Incremental Improvements Are No Longer a Surprise
Vacancies fell by a paltry 10 basis points this quarter, ending at 16.8 percent. While this seems like a miniscule movement, other indicators suggest a market that’s beginning to tighten, with improvement in fundamentals beginning to accelerate. Completions remained relatively low, with only 6.3 million square feet coming online, but absorption hit 9.9 million square feet, the highest figure since 2007. Asking and effective rents have risen for 14 consecutive quarters, and if job growth of between 200,000 to 220,000 jobs does materialize then demand for office space should improve – although in this day and age of shrinking office space usage it won’t be a one-to-one correspondence.
Should We Expect Demand to Increase in 2014?
While our expectations remain relatively modest, with vacancies falling at a moderate pace, there are signs that market participants are looking to other sectors aside from multifamily to catch “the recovery wave” before pricing and fundamentals really reflect renewed strength. A handful of spec office building developments – zero prelease commitments! – are already in the works, albeit for relatively small projects in vibrant tech and energy markets. This would have been unheard of a year or two ago. While we don’t expect effective rent growth at the national level to accelerate until vacancies drop by another 200 basis points, investors may be eyeing specific neighborhoods that they expect to outperform, and as usual a closer examination of demand and supply dynamics is in order to weed out opportunities when not many people are looking.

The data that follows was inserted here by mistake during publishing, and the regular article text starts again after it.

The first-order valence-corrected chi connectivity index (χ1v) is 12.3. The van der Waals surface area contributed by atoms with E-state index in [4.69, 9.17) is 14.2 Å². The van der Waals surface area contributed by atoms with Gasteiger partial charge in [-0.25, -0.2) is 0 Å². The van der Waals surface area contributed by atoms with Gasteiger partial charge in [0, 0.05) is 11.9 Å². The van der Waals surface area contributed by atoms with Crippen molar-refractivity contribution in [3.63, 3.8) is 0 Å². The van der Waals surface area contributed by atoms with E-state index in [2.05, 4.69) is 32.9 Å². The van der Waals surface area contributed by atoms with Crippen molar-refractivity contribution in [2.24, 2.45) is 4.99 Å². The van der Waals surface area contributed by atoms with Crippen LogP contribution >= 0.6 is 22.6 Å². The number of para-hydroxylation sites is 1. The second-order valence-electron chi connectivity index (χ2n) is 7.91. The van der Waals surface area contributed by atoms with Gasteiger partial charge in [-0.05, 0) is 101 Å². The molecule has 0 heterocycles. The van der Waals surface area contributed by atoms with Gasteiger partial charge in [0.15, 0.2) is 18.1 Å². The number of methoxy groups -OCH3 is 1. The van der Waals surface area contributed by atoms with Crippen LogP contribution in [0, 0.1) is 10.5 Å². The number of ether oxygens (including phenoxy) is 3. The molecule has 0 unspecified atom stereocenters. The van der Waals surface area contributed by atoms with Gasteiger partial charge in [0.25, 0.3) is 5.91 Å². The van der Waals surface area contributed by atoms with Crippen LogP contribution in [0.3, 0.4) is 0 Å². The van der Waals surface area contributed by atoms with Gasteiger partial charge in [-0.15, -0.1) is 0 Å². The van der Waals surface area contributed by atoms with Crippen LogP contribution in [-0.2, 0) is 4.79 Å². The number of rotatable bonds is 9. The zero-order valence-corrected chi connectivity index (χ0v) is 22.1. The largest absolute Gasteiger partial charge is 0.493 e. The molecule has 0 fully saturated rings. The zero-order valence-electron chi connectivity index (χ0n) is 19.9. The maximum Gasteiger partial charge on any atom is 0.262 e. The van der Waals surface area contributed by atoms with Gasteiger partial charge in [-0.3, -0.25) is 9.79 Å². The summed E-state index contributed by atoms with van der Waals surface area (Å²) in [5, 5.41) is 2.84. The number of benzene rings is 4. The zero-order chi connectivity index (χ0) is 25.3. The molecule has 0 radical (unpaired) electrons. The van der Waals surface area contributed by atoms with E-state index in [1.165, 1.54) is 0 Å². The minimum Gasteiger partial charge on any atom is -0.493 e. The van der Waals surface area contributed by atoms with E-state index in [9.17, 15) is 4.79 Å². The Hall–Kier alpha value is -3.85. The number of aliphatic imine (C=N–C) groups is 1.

Performance at the metro level generally reflects the pace of improvement of the real economy, with wide variations across markets. The technology and energy sectors continue to drive the creation of higher paying jobs, and office market performance reflects this. In the first quarter, eight of the top ten markets ranked by effective rent growth have a meaningful technology or energy sector presence - San Jose, San Francisco, Dallas, Houston, New York, Austin, Seattle and Oklahoma City.